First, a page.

(Anglo-Sax. misteltan, Ger. mistel; the tan of the Anglo-Saxon name means a tine or prong, a shoot of a tree; mistel is of uncertain etymology, but probably the same, in meaning at least, as the Latin viscus), a genus (Viscumn) of small parasitical shrubs of the natural order Loranthacce. This order is exogenous, and contains more than four hundred known species, mostly tropical and parasites. The leaves are entire, almost nerveless, thick and fleshy, and without stipules. The flowers of many species are showy. The calyx arises from a tube or rim, which sometimes assumes the appearance of a calyx, and is so regarded by many botanists; what others deem the colored calyx being viewed by them as a corolla of four or eight petals or segments. Within this are the stamens, as numerous as its divisions, and opposite to them. The ovary is one-celled, with a solitary ovule; the fruit one-seeded, generally succulent. The stems are dichotomous (i.e., divide by forking); the leaves are opposite, of a yellowish-green color, obovate-lanceolate, obtuse. The flowers are inconspicuous, and grow in small heads at the ends and in the divisions of the branches, the male and the female flowers on separate plants. The berries are about the size of currants, white, translucent, and full of a very viscid juice, which serves to attach the seeds to branches, where they take root when they germinate, the radicle always turning towards the branch, whether on its upper or under side. The mistletoe derives its nourishment from the living tissue of the tree on which it grows, and from which it seems to spring as if it were one of its branches.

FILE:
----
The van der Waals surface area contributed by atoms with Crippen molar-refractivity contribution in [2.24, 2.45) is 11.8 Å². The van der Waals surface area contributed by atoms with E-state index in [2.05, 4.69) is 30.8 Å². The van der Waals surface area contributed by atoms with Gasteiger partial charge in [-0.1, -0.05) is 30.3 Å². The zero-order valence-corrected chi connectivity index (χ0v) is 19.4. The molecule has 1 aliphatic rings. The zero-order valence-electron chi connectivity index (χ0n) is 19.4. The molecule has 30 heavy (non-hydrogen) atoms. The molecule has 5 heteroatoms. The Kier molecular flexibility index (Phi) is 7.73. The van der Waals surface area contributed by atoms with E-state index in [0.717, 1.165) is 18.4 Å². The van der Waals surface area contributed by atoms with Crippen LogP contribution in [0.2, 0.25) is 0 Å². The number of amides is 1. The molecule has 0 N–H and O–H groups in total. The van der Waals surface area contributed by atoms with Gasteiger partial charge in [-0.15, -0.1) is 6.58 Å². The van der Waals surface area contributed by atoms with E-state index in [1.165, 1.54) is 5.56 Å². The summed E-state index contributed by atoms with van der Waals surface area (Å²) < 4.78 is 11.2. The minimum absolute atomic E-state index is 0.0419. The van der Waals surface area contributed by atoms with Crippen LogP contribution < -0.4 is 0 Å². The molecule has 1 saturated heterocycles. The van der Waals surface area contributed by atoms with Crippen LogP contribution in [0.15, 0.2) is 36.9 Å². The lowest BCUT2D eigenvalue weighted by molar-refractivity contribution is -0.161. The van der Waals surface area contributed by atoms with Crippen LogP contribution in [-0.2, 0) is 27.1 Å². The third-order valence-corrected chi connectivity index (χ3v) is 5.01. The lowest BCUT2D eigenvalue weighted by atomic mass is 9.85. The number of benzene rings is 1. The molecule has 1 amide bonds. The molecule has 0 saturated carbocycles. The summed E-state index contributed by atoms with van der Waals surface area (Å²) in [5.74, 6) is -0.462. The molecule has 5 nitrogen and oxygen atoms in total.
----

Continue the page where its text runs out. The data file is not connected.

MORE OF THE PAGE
Superstitious Use. — The mistletoe was intimately connected with many of the superstitions of the different branches of the Aryan race. In the Northern mythology, Baldur is said to have been slain with a mistletoe. Among the Celts the mistletoe which grew on the oak was in peculiar esteem for magical virtues. Traces of the ancient regard for the mistletoe still remain in some old English and German customs, as kissing under the mistletoe at Christmas. The British Druids are said to have had an extraordinary veneration for it, and that mainly because its berries as well as its leaves grow in clusters of three united to one stock, and, as is well known, they had a special veneration for the number three (comp. Vallancey, Grammar of the Irish Language). Stukeley (Medallic History of Carausius, 2:163 sq.), speaking of the Druids' festival, the Jul (q.v.), and the use of the mistletoe, relates as follows: "This was the most respectable festival of our Druids, called Yule-tide, when mistletoe, which they called all-heal (because used to cure disease),was carried in their hands, and laid on their altars, as an emblem of the salutiferous advent of Messiah... The custom is still preserved in the north, and was lately at York. On the eve of Christmas-day they carry mistletoe to the high altar of the cathedral, and proclaim a public and universal liberty, pardon, and freedom to all sorts of inferior and even wicked people at the gates of the city, towards the four quarters of heaven." See Brand, Popul. Antiquities of Great Britain, 1:521-4.